According to information released simultaneously by both the seller and the buyer’s representatives, Tonix Pharmaceuticals Holding Corporation, a New Jersey based clinical-stage biopharmaceutical development and manufacturing company, has purchased 44 acres north of Hamilton within the newly established Targeted Economic Development District (TEDD) with the intent of establishing a vaccine production facility. The property, purchased from Illona Bessenyey and her husband Peter Van Tuyn, has been part of the Bitter Root Stock Farm, originally owned by Marcus Daly.
Bessenyey, part of the fifth-generation family ranch, is quoted saying, “Just like Marcus Daly did in the early days of Hamilton and the Bitter Root Stock Farm, the current generation of owners has always tried to keep the big picture in mind when making our decisions. We have worked for many years exploring and laying the foundation for a development just like this; one that combines a clean business advancing Hamilton’s bioscience strength with the opportunity for well-paying local jobs.” She thanked the Ravalli County Economic Development Authority and their executive director Julie Foster for their vision and work over the many years it has taken to get to this point.
“As the sellers of the specific ranch property that was sold, my husband and I would also like to thank our counsel, Parson’s Ross Keogh, who worked tirelessly and creatively, through a pandemic, to bring this deal to a close. We look forward to having Tonix as a new neighbor to the Bitter Root Stock Farm,” said Bessenyey.
Tonix also recently announced the opening of a new Advanced Development Center in Massachusetts, a research and development facility which will work in tandem with the planned manufacturing facility in Hamilton. Depending on several factors, groundbreaking on the Hamilton facility could come as early as the first quarter of 2022.
“We’re excited to be part of Montana’s growing bioscience community,” said Seth Lederman,
M.D., the co-founder and chief executive officer of Tonix. “The COVID-19 pandemic exposed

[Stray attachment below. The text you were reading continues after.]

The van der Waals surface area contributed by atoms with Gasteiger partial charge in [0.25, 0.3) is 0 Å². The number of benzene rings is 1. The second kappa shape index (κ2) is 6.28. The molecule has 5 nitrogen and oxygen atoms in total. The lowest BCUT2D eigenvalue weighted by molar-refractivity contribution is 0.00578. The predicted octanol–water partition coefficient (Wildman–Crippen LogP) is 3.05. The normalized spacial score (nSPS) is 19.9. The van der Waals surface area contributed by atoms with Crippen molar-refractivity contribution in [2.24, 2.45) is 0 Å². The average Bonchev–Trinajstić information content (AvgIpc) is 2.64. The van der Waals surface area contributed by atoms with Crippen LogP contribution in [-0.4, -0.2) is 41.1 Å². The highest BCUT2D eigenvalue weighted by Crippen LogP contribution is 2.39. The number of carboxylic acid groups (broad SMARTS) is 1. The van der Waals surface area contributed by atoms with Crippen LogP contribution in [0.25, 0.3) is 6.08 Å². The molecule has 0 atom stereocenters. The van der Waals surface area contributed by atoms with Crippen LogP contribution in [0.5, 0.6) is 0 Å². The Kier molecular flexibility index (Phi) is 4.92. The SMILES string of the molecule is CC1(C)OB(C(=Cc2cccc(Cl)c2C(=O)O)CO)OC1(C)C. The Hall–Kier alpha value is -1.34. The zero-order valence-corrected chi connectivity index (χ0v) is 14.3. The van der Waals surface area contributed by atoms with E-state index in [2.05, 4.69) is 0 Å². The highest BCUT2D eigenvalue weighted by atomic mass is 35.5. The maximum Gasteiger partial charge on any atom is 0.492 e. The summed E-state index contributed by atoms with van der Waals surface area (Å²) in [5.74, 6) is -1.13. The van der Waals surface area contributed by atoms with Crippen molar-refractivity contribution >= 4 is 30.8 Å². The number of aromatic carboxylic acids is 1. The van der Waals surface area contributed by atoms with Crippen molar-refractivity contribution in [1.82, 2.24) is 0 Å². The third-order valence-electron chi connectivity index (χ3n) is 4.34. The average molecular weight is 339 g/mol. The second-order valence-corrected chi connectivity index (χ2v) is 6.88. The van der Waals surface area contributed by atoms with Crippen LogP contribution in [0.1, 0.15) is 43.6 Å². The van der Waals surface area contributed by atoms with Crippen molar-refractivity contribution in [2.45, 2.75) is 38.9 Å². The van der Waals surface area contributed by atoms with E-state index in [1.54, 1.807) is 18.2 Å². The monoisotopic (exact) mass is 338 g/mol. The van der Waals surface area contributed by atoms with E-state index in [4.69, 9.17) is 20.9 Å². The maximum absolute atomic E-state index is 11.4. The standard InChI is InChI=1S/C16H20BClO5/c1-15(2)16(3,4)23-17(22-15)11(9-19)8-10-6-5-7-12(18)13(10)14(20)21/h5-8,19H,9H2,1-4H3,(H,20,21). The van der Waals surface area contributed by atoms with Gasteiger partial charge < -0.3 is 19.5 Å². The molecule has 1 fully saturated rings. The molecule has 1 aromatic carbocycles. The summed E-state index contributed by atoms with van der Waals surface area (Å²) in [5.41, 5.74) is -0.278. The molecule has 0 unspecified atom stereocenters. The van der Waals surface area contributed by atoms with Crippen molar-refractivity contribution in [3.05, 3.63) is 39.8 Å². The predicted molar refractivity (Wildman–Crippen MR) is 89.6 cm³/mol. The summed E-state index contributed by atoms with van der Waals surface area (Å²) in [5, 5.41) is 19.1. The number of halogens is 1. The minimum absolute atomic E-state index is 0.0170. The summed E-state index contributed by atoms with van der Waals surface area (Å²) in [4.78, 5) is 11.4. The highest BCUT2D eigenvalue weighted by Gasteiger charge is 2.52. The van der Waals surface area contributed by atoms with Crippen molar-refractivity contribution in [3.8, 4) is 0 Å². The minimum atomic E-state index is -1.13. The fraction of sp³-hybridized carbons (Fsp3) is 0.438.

weaknesses in domestic vaccine development and manufacturing capabilities. Tonix seeks to be
a leader in the re-domestication of American vaccine development and production. We believe it
is critical to bring these capabilities and high-tech jobs back to the U.S. both to finish the fight
against the COVID-19 pandemic and to prepare for potential future pandemics.”
Lederman said that his company believes it is likely COVID-19 will become endemic. That means humans will have to co-exist with COVID-19 and it will be a constant threat that can only be managed by maintaining a vaccinated population. To manage COVID-19 in the future, he said a next generation COVID-19 vaccine is needed that can be part of the standard childhood immunizations, like MMR for mumps, measles and rubella. He said it is expected that such a vaccine will be a live-virus vaccine, because of their potential to provide durable protection and block transmission.
Tonix is developing a potential COVID-19 vaccine, TNX-1800 (modified horsepox virus), for which it expects efficacy animal data in the first quarter of 2021.
Mayor Dominic Farrenkopf and the City of Hamilton have also been crucial players in the deal as the city moves to provide water and sewer to the TEDD where the manufacturing plant will be located.
Matt Mellott, lead broker with Sterling CRE Advisors, said, “As we saw with this deal, collaboration is the key to robust economic opportunity in Montana. Ravalli County officials, the Ravalli County Economic Development Authority and the local seller all played critical roles in moving this project forward.”
Julie Foster, Executive Director of the Ravalli County Economic Development Authority, said she was overjoyed at the development and called it “one big community success story.” Foster said that RCEDA has been working for over a decade to establish an economic development district that could attract good paying manufacturing jobs to valley residents. She said the key to attracting that kind of business is slow and tedious work which requires a lot of preparation before producing any results. She said her board members and the Ravalli County Commissioners could have given up on the efforts as they plugged along without any real results over the years.
“But the real key to this kind of development is being ready when the opportunity arrives,” said Foster. She said in this case the whole community was ready to welcome and help facilitate this kind of development.